That said, I have no good answer on what to use as the standard under current code - and wouldn't want to be the crusader that goes up against the system using science v. tradition.
hil,
Do you have some links to those studies on handwashing and water temperatures /soap use? I admit much confusion on this issue as well, especially in the education arena: Many school clients do not want to maintain water heaters.

My own observation is that my hands feel cleaner if I wash with soap and hot/warm water, and that it seems to be easier to remove dirt, but I don't know the science behind it at all.

Beyond that, use of more comfortable /warmer temperature water would likely [again only opinion here] seem to encourage hand washing to be more thorough or perhaps a little longer in duration.
mikeelia,

sorry i don't have info/recall on the studies... in trying to remember the source, it might in fact have been a part of a continuing education course taken in last couple of months... would have noted it had i thought this might come up as a discussion item... just don't have time/energy to keep up with everything i come into contact with

i agree warm/hot water 'seems' to be helpful for reasons you indicated, and in connection with surface dirt, etc... but the point of the studies is that this didn't substantially alter the bacterial environment of the skin when comparing counts before and after washing...

so when thinking about 'code', the point i was getting at is that codes are supposed to be what is 'required' for health and safety... if hot water does not further public health, then it has no place in the code...

if on the other hand hot water is 'good' as a best practice, as something that is desired, as something that clients and building users expect and/or demand, then it's something designers should take into consideration... that is quite different than 'requiring' it by law...

so should the design/construction/development community have an option, or should it be mandatory... presently it is required...

our codes are, unfortunately, burdened with numerous such items that may be desirable but do not actually improve public health and safety (the purported SOLE purpose of the codes in the first place)... we've chatted about many such items over the years on this board

I doubt the 'structure' of codes will change in my lifetime... because code-writing has become its own 'industry' that is perpetuated by constant changes (for which updates the ICC can charge us all), there is no impetus to cut back... in fact the number/type of codes in recent years has literally exploded, with no end in sight... codes no longer address only health/safety, but are used to promote public policy (i.e. sustainability/green, and others)... and of course as codes become stricter and more complicated, and construction costs (for compliance) rise accordingly, the product manufacturers and trade groups also smile because it means their profits will increase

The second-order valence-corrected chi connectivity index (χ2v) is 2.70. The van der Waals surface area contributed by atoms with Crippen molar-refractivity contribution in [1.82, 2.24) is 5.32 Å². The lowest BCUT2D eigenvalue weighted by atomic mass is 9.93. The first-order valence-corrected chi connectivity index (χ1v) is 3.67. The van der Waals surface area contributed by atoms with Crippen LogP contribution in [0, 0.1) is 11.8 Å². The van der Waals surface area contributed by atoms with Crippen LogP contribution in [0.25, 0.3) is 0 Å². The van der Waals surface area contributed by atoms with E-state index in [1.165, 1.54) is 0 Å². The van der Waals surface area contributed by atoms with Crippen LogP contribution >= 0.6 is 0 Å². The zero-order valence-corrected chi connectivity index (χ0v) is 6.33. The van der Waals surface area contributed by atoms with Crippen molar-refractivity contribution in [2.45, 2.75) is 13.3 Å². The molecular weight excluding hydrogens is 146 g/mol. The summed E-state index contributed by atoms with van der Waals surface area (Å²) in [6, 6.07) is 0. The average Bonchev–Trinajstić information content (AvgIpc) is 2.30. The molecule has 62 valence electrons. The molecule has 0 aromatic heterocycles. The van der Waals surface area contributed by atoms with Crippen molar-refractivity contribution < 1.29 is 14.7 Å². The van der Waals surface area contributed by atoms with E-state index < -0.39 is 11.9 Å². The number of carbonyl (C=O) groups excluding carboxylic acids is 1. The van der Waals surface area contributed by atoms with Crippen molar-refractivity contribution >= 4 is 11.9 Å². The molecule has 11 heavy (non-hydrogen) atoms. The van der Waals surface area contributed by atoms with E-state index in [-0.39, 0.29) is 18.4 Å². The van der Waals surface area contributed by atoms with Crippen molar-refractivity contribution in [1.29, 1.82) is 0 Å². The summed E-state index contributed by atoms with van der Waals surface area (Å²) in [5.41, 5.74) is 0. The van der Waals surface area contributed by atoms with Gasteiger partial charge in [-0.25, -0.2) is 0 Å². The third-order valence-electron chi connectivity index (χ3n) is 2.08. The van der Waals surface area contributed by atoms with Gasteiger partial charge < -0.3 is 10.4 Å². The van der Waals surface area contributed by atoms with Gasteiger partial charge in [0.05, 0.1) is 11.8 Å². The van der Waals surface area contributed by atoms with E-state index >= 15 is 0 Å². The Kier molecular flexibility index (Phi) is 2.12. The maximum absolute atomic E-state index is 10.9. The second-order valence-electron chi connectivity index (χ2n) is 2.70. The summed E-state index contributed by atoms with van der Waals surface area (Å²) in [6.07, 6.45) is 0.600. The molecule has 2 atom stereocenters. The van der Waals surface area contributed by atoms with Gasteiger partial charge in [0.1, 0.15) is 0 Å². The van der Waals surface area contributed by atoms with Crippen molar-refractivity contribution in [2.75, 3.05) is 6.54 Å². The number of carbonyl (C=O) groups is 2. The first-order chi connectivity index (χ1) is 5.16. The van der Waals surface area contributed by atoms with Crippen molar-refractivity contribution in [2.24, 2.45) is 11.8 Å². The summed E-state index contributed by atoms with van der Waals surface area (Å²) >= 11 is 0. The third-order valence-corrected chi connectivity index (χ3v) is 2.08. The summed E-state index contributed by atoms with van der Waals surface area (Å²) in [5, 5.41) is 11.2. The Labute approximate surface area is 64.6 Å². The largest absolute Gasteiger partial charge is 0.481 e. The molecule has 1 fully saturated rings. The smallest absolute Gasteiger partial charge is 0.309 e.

as usual, follow the money...

my advice is that if you are working on a current project, or advising a client on near- or medium-term projects, assume you will need hot water and bite the bullet on costs... even if codes were to change later, the ultimate users of the facilities will still enjoy a better-built environment...

hil
In a 2005 report in the Journal of Occupational and Environmental Medicine, scientists with the Joint Bank Group/Fund Health Services Department pointed out that in studies in which subjects had their hands contaminated, and then were instructed to wash and rinse with soap for 25 seconds using water with temperatures ranging from 40 degrees Fahrenheit to 120 degrees, the various temperatures had “no effect on transient or resident bacterial reduction.”

They found no evidence that hot water had any benefit, and noted that it might increase the “irritant capacity” of some soaps, causing contact dermatitis. “Temperature of water used for hand washing should not be guided by antibacterial effects but comfort,” they wrote, “which is in the tepid to warm temperature range. The usage of tepid water instead of hot water also has economic benefits.”

THE BOTTOM LINE

Hot water for hand washing has not been proved to remove germs better than cold water.
greetings all!

just got word from the ICC. in short, they do not know why 85F was chosen as the lower limit. in fact, Florida's 2010 made a similar amendment to not require hot water (unless required by other law or codes, for health, food, etc.).

appreciate all your input and information.
brent
thanks
two questions arise:

1. Does that mean ICC intends to eliminate the hot water requirement?

2. How many other code requirements will ICC admit have no underlying justifiable rationale and could be eliminated?

Maybe ICC should be challenged to go through every code book and identify each provision for which it cannot prove 'why' it exists as written.

When pigs fly.
hil